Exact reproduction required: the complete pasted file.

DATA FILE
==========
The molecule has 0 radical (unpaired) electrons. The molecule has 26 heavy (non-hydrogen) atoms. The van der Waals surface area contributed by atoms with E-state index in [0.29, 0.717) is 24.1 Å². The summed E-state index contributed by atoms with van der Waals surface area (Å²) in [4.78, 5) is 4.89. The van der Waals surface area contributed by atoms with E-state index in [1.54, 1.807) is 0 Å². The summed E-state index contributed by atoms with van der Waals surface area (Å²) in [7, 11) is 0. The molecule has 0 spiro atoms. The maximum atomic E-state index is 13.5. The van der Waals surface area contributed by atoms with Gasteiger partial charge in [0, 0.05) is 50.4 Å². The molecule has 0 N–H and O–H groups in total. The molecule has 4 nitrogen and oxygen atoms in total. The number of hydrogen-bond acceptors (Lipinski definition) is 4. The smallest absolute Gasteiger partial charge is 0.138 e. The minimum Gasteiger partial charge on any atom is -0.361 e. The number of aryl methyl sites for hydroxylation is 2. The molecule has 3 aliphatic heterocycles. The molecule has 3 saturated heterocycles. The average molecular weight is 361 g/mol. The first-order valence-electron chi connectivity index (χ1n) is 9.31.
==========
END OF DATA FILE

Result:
The molecule has 0 radical (unpaired) electrons. The molecule has 26 heavy (non-hydrogen) atoms. The van der Waals surface area contributed by atoms with E-state index in [0.29, 0.717) is 24.1 Å². The summed E-state index contributed by atoms with van der Waals surface area (Å²) in [4.78, 5) is 4.89. The van der Waals surface area contributed by atoms with E-state index in [1.54, 1.807) is 0 Å². The summed E-state index contributed by atoms with van der Waals surface area (Å²) in [7, 11) is 0. The molecule has 0 spiro atoms. The maximum atomic E-state index is 13.5. The van der Waals surface area contributed by atoms with Gasteiger partial charge in [0, 0.05) is 50.4 Å². The molecule has 0 N–H and O–H groups in total. The molecule has 4 nitrogen and oxygen atoms in total. The number of hydrogen-bond acceptors (Lipinski definition) is 4. The smallest absolute Gasteiger partial charge is 0.138 e. The minimum Gasteiger partial charge on any atom is -0.361 e. The number of aryl methyl sites for hydroxylation is 2. The molecule has 3 aliphatic heterocycles. The molecule has 3 saturated heterocycles. The average molecular weight is 361 g/mol. The first-order valence-electron chi connectivity index (χ1n) is 9.31.